Microsoft today released Surface Go 2, the successor to the Microsoft Surface Go from 2018. All in all with few innovations, rather small improvements. The display edges have shrunk a bit, there is a model with a faster processor and the battery is a bit bigger. The Verge has published a video where they describe their first impressions of the new generation.
I wrote about my reasons for buying the Surface Go (1) and also my impressions after a few months.
During the last weeks I saw a few reviews (like this one) about long time experience with the Surface Go. I have mine for a couple of months now and finally finished the first semester where it accompanied me for a couple of different tasks.
I planned to use my Surface Go to take notes during the lectures to not waste paper or get too distracted using my laptop. That didn’t really work out, because the professor of two of my courses disallowed the use of tablets and computers in the lectures (or at least set high restrictions that weren’t really worth it for me) and I had to write on paper instead.
Yesterday I ordered an external SSD to have a bit more storage on the go when using my Surface Go, but also to exchange files between my devices (it has an USB C cable, so it should even work with my phone). I have a huge (4TB) external HDD already, but that needs more power than what comes out of the USB C port on the Surface, so when I want to use that, I have to use a charging cable and that’s suboptimal.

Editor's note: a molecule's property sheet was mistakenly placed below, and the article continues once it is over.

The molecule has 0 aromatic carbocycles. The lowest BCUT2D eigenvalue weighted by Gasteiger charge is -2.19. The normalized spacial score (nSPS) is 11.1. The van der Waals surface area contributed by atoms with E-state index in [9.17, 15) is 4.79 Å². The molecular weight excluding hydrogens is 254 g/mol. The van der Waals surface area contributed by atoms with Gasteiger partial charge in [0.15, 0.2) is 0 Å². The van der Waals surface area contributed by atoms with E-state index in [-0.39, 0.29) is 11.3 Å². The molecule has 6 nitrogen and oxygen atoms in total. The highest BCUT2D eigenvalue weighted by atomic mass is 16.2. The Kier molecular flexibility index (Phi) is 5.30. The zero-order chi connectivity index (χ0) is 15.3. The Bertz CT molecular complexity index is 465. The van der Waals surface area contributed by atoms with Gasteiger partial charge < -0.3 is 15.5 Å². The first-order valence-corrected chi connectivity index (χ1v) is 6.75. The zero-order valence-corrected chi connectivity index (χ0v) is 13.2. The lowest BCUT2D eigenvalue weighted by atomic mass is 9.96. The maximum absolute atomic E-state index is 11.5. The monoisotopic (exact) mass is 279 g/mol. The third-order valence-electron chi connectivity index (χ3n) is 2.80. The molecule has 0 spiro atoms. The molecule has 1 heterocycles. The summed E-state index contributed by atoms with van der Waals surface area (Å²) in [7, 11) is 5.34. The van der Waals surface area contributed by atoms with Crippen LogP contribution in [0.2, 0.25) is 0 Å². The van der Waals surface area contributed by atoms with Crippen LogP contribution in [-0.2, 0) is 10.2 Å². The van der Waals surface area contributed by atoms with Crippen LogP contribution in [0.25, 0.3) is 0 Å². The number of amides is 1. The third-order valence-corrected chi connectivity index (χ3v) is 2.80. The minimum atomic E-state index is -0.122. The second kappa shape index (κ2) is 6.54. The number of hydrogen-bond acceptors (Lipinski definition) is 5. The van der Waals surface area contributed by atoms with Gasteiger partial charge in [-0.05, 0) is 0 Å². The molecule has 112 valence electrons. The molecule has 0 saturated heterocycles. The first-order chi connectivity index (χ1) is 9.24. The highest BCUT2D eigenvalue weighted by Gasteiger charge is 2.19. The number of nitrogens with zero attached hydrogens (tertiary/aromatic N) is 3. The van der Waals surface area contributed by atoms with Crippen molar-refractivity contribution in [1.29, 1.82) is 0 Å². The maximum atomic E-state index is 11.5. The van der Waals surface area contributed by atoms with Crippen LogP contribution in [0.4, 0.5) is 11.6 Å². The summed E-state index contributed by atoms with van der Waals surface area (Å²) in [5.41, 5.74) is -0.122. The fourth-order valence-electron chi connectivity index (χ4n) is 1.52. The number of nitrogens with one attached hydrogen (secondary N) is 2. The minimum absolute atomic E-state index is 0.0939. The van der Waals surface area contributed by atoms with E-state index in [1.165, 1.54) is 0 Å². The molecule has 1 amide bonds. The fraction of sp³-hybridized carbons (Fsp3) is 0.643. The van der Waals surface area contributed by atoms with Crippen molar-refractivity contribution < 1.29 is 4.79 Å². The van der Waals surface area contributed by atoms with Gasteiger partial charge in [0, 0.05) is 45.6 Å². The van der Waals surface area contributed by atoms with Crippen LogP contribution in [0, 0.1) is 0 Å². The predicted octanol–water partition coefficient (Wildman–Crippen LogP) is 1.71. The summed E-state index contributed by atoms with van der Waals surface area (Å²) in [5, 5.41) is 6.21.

This thought was written using Visual Studio Code from my Surface Go, but via a SSH remote connection to my ASRock Deskmini.
Today I found this article on dev.to about someone using a Microsoft Surface Go to connect to a remote Azure instance to develop Java apps.
I thought why shouldn’t I try something similar using my Surface Go and my desktop PC? Whenever I’m on the go (on the Go), I just need to connect via the VPN to home, turn on the desktop using Wake-on-LAN and then I can use Code to remote-develop on a Linux machine with a bit better specs than my Surface Go.
The new semester in university started again and I’m using Windows for university things now. Yes, excuse me, I said Windows. I’m using it on my new Microsoft Surface Go.
I try to find a workflow that works best on Windows. In Windows some things need to be done differently, but I think so far I’m ok with it and get used to it.
Just a few days ago, I found out about Chocolatey.
It’s probably not that easy to understand, why I (as a strong Linux advocate) bought a Microsoft Surface Go and use Windows on it, but let me try to explain…
In about one week the new semester at university begins and I thought about how to take notes during lectures. The last years I often used my normal laptop (a ThinkPad Yoga S1, a convertible, running Linux) but was very distracted sometimes.